A few other hikers passed by us as we rounded the horseshoe, and Josh and I were asked to pose in pictures with them. Herbie explained that a lot of Chinese have only ever seen people who look like us on TV and never in real life. One man complemented Josh's facial hair in broken English by telling him he had a “bootiful goatee”. Josh thanked him and gesture-explained that it was called a beard. In response, the man's face broke open with a smile, and he said, “Aahhhhhhh, bootiful beard!” It was really sweet.
At the top of the horseshoe we were rewarded with a view of where we had come from framed by the ruins of a wall, forming almost an arch. Then we were going down the other side, which felt even steeper than our ascent. And it was slippery. Herbie joyfully hop-slipped his way ahead, I clung to the sides of the wall for dear life, and Josh alternated between holding on and jumping around to take photos.
When it finally plateaued, Herbie estimated that we'd probably make it to Mutianyu in the next hour, which seemed way too soon. We once again huddled up and decided that we should try to use the shortcut to get back to where we started and head up to the farther-west tower and then double back through the shortcut again to pick up from where we currently were.
That plan worked perfectly. It added about 90 minutes to our schedule, but mainly because we hung out at the Zhengbeilou Tower for so long. This one, unlike anywhere else on the trail so far, was crowded. We quickly realized most of the 20 other people populating the area were part of one group, another hiking club. It seems that lots of hiking clubs like the Wild Wall! The Zhengbeilou Tower is high off the ground, and if you don't access this tower from somewhere else on the Wall, you can make use of any of a number of rickety-looking ladders propped up against the sides of the Wall close by to get onto the Wall from the woods, most likely for a small fee to the local that put the ladders there. Luckily, we were already on the Wall!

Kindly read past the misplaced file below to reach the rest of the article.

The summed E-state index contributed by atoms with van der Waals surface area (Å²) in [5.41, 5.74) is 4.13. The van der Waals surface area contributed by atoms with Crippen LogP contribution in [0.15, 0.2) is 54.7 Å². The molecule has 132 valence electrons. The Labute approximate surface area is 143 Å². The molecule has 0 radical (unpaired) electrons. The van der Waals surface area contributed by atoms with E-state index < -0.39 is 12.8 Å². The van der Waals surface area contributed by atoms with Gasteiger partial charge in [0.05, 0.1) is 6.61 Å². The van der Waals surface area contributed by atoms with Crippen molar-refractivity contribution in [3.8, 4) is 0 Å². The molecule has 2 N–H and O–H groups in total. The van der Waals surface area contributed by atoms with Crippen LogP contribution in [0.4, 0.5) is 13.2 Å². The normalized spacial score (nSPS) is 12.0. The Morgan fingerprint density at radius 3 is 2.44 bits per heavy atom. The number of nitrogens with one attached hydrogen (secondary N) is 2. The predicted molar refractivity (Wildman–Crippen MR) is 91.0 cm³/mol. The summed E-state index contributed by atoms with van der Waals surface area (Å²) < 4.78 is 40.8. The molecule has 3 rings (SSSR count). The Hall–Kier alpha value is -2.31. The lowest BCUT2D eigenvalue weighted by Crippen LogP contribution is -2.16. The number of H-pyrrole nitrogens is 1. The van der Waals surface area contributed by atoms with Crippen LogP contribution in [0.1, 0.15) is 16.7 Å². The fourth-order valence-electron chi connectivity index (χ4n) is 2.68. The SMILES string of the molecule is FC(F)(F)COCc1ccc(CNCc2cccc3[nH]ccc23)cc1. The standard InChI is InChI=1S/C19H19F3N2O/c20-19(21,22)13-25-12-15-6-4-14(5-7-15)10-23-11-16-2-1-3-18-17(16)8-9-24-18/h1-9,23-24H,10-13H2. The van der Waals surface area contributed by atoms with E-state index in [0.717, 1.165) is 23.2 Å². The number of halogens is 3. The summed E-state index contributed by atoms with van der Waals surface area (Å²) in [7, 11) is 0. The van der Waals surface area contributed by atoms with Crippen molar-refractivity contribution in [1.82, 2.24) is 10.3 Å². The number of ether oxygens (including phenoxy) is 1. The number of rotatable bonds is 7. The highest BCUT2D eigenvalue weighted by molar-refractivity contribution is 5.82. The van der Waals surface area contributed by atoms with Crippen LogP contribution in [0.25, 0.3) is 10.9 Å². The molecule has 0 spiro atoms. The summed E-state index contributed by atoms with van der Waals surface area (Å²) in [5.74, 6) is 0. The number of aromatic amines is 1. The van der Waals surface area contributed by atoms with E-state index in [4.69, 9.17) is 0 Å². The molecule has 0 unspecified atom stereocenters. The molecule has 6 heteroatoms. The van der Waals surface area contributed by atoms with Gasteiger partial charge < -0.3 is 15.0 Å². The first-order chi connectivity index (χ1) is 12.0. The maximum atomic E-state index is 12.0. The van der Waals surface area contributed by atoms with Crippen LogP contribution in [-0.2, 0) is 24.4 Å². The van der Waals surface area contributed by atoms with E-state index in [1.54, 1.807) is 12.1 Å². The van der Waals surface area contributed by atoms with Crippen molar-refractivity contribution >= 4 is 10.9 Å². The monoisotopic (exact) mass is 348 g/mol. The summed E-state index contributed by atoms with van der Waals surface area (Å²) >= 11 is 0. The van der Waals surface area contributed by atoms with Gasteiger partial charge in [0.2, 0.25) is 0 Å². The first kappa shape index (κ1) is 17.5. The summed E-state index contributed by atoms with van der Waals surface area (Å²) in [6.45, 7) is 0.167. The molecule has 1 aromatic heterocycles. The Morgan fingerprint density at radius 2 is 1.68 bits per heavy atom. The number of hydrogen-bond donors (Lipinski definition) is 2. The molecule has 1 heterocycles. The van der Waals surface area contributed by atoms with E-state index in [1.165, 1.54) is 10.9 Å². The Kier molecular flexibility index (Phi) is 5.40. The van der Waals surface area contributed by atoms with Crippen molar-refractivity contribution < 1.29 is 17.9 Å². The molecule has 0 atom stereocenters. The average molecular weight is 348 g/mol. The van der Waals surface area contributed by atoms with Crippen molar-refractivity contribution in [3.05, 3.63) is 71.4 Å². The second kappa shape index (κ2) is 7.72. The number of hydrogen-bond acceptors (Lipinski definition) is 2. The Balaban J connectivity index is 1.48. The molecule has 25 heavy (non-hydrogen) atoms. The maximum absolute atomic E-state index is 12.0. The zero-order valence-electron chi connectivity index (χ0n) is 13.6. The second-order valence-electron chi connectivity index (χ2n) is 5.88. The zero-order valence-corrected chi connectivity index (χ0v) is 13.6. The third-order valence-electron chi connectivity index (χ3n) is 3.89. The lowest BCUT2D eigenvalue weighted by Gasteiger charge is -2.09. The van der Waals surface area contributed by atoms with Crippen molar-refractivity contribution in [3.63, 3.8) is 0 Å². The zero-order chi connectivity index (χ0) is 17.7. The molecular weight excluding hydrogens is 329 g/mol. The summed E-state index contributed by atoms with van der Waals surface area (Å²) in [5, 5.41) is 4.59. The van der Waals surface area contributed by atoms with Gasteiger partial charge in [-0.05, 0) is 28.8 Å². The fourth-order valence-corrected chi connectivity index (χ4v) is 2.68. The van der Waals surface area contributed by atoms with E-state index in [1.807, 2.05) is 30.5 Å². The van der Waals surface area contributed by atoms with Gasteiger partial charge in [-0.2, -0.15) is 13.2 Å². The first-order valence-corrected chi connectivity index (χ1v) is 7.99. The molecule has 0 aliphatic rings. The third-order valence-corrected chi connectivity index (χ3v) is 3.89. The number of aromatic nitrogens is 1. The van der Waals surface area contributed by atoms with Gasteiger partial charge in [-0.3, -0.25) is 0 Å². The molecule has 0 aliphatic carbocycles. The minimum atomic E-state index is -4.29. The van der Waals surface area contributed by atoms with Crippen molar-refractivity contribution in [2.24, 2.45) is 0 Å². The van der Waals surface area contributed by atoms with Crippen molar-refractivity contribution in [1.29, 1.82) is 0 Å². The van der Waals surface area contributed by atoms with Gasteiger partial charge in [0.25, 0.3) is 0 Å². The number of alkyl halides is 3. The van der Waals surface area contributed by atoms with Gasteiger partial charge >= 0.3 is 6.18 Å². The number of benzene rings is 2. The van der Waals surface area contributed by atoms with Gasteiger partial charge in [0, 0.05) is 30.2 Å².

After munching on some moon cakes Herbie's wife had baked for us in honor of the Mid-Autumn Festival the next day, we climbing up to the seemingly sturdy roof, and we got by-far the best views of the hike. This tower is perfectly positioned to look out over the mountains below and in the distance, and you can see the Wall and a bunch of towers snaking out farther west. We took tons of pictures, and then Herbie decided it was the perfect setting to practice his kung fu and give Josh a little lesson. Why not?
Once the boys were kung fu-ed out, we retraced our steps, took the shortcut again, and landed back at the bottom of the horseshoe curve. From there, it took a little less than an hour, as Herbie estimated, to reach the start of the restored section, and a couple of tables selling souvenirs made it clear we were close to our end point. Pedestrian traffic started picking up as well, and before we knew it, we hit a block in the road, with a wall in front of us, next to which stood a security guard and a section of Mutianyu wall.
We had to divert to the right on a very well-worn path, hiking semi-parallel to the Wall. Hoping to be able to hop back on a little farther down, per the internet's instructions, as well as our plan to meet Mr. Lee in the parking lot of the Mutianyu entrance, we investigated at each point that the Wall looked low enough to gain access back onto it, but found a security guard. Apparently, the internet is not as up to date as we had hoped, and we weren't able to get back on to the Wall. We wound up hiking down the path for approximately 30 minutes, Herbie messaged Mr. Lee when he got some cell service, and we were picked up about five kilometers down the road from our intended end point.
Happy, exhausted, and hungry, Herbie took us to his favorite post-Wall restaurant, which was astoundingly delicious, and then we snoozed our way back to the hotel.